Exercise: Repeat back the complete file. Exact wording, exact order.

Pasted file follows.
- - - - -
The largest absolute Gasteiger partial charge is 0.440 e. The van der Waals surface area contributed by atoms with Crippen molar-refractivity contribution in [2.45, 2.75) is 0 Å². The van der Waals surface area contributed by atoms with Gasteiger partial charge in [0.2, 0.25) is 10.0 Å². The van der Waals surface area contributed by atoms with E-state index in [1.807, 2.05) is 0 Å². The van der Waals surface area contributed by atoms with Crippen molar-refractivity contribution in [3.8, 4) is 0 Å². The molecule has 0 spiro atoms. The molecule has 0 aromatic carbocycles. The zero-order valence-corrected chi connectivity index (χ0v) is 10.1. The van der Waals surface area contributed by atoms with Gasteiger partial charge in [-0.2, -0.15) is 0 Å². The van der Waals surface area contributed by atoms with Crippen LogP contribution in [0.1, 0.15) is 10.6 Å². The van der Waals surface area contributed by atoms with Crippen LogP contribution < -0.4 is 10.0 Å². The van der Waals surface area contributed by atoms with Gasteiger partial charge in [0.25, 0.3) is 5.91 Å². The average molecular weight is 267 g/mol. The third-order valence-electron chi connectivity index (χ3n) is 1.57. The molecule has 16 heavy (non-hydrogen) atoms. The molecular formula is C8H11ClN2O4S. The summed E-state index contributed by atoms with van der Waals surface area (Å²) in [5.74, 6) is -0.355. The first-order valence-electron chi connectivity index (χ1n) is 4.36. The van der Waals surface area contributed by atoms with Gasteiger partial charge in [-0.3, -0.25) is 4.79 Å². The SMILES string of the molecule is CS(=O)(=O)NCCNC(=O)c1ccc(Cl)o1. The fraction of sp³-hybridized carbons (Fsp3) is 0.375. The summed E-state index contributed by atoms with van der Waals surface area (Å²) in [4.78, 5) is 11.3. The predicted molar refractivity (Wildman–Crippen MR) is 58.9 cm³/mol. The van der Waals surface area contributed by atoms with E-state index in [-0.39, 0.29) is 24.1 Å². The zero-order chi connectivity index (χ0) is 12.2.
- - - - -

The largest absolute Gasteiger partial charge is 0.440 e. The van der Waals surface area contributed by atoms with Crippen molar-refractivity contribution in [2.45, 2.75) is 0 Å². The van der Waals surface area contributed by atoms with Gasteiger partial charge in [0.2, 0.25) is 10.0 Å². The van der Waals surface area contributed by atoms with E-state index in [1.807, 2.05) is 0 Å². The van der Waals surface area contributed by atoms with Crippen molar-refractivity contribution in [3.8, 4) is 0 Å². The molecule has 0 spiro atoms. The molecule has 0 aromatic carbocycles. The zero-order valence-corrected chi connectivity index (χ0v) is 10.1. The van der Waals surface area contributed by atoms with Gasteiger partial charge in [-0.2, -0.15) is 0 Å². The van der Waals surface area contributed by atoms with Crippen LogP contribution in [0.1, 0.15) is 10.6 Å². The van der Waals surface area contributed by atoms with Crippen LogP contribution < -0.4 is 10.0 Å². The van der Waals surface area contributed by atoms with Gasteiger partial charge in [0.25, 0.3) is 5.91 Å². The average molecular weight is 267 g/mol. The third-order valence-electron chi connectivity index (χ3n) is 1.57. The molecule has 16 heavy (non-hydrogen) atoms. The molecular formula is C8H11ClN2O4S. The summed E-state index contributed by atoms with van der Waals surface area (Å²) in [5.74, 6) is -0.355. The first-order valence-electron chi connectivity index (χ1n) is 4.36. The van der Waals surface area contributed by atoms with Gasteiger partial charge in [-0.3, -0.25) is 4.79 Å². The SMILES string of the molecule is CS(=O)(=O)NCCNC(=O)c1ccc(Cl)o1. The fraction of sp³-hybridized carbons (Fsp3) is 0.375. The summed E-state index contributed by atoms with van der Waals surface area (Å²) in [4.78, 5) is 11.3. The predicted molar refractivity (Wildman–Crippen MR) is 58.9 cm³/mol. The van der Waals surface area contributed by atoms with E-state index in [-0.39, 0.29) is 24.1 Å². The zero-order chi connectivity index (χ0) is 12.2.